Thursday, August 27, 2015

Swift 2 Beta 6

Russ Bishop:

A new try? keyword has been added. This attempts an operation that may throw (fail). If it succeeds the result is wrapped in an optional. If it fails the error is ignored and nil is returned. This seems like a pragmatic compromise but I have to imagine someone lost a battle somewhere because a lot of programmers are going to slap a try? on it and ignore all errors.

This is a good addition that was suggested last month. I’m not worried about errors being ignored because the compiler warns if the result of try? is unused. It lets you ignore the specific error that you got, but you still have to handle the fact that there was an error.

Variadic parameters can appear anywhere in the parameter list; presumably the compiler disambiguates them by type and/or by consuming values off the right-hand side of argument list until the non-variadic arguments are satisfied.

It looks to me like it’s simpler than that, and you simply use a named parameter to signal the end of the variadic parameter. Perhaps in the future it will be possible to support multiple variadic parameters in this way. For now, the main benefit is that you can more easily use trailing closures.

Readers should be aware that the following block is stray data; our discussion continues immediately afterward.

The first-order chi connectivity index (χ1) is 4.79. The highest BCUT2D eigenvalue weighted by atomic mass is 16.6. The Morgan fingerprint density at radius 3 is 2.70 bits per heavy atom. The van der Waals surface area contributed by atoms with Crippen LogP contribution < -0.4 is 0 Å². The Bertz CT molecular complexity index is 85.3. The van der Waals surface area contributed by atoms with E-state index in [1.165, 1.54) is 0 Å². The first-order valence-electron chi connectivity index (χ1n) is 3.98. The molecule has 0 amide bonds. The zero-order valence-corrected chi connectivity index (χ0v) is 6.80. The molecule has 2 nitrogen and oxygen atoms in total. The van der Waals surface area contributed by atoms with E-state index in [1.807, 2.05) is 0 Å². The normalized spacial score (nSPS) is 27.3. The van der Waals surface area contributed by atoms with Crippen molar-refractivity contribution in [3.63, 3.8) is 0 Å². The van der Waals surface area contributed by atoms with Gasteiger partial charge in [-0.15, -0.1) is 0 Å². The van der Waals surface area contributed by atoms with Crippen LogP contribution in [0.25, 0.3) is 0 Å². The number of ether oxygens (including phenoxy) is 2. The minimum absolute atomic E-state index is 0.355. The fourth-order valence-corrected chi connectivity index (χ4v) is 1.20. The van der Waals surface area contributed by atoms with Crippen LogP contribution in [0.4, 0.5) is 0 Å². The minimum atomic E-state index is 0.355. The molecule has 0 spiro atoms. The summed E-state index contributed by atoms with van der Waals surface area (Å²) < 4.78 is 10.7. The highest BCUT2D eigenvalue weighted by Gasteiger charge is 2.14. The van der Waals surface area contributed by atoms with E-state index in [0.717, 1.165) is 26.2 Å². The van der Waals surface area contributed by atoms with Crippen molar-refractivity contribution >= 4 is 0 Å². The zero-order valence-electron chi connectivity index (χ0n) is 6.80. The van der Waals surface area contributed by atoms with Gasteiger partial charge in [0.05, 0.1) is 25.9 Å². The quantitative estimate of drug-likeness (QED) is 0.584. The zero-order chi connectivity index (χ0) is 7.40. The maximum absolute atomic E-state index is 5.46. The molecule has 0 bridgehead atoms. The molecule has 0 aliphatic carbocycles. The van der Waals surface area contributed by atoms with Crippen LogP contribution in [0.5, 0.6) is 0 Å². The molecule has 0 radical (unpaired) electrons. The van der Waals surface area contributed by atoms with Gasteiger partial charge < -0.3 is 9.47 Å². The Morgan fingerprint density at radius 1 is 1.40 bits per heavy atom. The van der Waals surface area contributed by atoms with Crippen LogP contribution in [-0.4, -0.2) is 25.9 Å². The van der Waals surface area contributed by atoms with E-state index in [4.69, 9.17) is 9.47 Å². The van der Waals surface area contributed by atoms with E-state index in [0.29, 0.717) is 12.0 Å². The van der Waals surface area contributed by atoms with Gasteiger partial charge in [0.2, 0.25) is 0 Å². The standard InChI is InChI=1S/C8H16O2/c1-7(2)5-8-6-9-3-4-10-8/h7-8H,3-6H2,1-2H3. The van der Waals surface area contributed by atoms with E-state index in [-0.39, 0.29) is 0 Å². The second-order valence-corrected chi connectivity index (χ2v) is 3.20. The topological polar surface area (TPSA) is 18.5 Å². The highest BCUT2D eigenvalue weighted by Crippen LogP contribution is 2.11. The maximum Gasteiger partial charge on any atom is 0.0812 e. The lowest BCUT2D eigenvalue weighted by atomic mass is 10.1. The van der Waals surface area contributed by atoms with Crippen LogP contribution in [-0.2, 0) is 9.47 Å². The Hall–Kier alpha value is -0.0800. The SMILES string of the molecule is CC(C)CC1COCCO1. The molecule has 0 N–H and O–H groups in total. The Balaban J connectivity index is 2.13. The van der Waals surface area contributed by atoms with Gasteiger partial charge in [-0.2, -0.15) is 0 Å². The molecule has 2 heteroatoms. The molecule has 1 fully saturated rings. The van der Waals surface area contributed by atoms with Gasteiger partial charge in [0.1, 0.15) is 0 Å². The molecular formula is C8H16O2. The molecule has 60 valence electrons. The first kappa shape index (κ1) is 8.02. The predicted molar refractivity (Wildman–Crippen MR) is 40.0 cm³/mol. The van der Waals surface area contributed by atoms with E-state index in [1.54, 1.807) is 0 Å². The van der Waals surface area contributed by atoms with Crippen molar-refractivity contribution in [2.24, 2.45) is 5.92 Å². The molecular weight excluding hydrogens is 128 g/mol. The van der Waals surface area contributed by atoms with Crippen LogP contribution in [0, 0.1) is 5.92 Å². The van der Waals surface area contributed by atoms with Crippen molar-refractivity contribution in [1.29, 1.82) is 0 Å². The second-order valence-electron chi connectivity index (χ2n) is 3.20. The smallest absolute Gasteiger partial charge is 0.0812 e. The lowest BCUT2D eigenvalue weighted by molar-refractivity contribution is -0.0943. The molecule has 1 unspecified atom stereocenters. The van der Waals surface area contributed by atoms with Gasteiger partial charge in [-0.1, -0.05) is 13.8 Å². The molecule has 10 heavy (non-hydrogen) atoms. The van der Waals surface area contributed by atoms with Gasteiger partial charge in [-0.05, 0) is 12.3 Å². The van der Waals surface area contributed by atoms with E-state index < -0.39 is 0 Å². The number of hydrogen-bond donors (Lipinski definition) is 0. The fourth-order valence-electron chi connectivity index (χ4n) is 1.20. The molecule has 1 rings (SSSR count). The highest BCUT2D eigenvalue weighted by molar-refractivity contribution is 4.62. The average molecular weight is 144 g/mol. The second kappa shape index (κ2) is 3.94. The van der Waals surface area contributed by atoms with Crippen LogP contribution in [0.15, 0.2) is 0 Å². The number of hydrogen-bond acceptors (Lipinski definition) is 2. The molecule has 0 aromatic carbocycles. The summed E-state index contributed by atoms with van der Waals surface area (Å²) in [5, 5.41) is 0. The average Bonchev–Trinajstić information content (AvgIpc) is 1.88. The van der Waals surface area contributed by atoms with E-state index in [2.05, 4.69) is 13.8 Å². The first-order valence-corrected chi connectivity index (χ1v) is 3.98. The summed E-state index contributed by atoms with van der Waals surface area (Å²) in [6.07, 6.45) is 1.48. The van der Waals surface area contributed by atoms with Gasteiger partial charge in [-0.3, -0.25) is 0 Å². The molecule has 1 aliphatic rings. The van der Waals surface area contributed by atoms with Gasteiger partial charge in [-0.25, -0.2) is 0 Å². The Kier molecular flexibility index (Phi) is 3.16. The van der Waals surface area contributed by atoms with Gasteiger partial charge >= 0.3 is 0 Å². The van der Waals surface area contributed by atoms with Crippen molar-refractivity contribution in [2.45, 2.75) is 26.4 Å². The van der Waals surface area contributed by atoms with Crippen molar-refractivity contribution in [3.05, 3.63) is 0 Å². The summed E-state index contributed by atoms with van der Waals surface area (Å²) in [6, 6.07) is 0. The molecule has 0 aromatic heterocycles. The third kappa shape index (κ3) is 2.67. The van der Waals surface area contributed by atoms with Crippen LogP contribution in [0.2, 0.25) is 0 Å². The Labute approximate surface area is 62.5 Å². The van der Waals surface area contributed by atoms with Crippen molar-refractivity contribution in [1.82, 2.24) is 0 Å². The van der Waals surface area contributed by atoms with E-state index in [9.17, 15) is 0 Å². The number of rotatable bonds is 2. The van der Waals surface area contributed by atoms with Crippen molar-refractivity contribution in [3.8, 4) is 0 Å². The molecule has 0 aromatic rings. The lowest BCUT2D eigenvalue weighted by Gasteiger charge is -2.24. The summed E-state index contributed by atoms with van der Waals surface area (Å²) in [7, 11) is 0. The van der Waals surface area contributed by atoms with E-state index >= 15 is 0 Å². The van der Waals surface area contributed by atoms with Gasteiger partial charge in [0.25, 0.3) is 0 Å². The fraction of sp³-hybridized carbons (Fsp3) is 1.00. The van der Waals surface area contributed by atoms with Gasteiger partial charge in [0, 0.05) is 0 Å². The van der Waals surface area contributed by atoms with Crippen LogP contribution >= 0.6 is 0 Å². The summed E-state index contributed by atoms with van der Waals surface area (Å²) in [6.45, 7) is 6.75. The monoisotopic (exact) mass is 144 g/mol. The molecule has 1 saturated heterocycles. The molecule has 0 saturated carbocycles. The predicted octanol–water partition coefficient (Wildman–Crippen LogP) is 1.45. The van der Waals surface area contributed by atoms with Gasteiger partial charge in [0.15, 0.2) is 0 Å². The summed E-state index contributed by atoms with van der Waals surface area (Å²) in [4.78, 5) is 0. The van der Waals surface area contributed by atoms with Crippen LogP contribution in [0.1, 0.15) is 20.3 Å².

extend was renamed appendContentsOf and splice was renamed insertContentsOf

It’s good to see Apple keeping some of Foundation’s good ideas.

Most APIs that take closures or @autoclosure parameters use rethrows properly so you can pass throwing methods to map, filter, etc. It also allows short-circuiting operators like &&, ||, or ?? to work with expressions that throw.

This should make error handling easier than before.

There are still some bugs, though:

Declaring multiple globals in a single var or let may cause corruption of their values; the workaround is to declare them with separate var or let statements.

Erica Sadun:

You can combine try? with ?? for fallback values but you must surround the try in parens[…]

Erica Sadun:

Beta 6 introduces a lazy property on sequences.


This property is implemented in CollectionType, LazyCollectionType, and LazySequenceType extensions. You use it to delay evaluation on things like map and filter that are normally eager.

Erica Sadun:

Join has become joinWithSeparator, which you call after a sequence, interposing a separator between the elements of a sequence.

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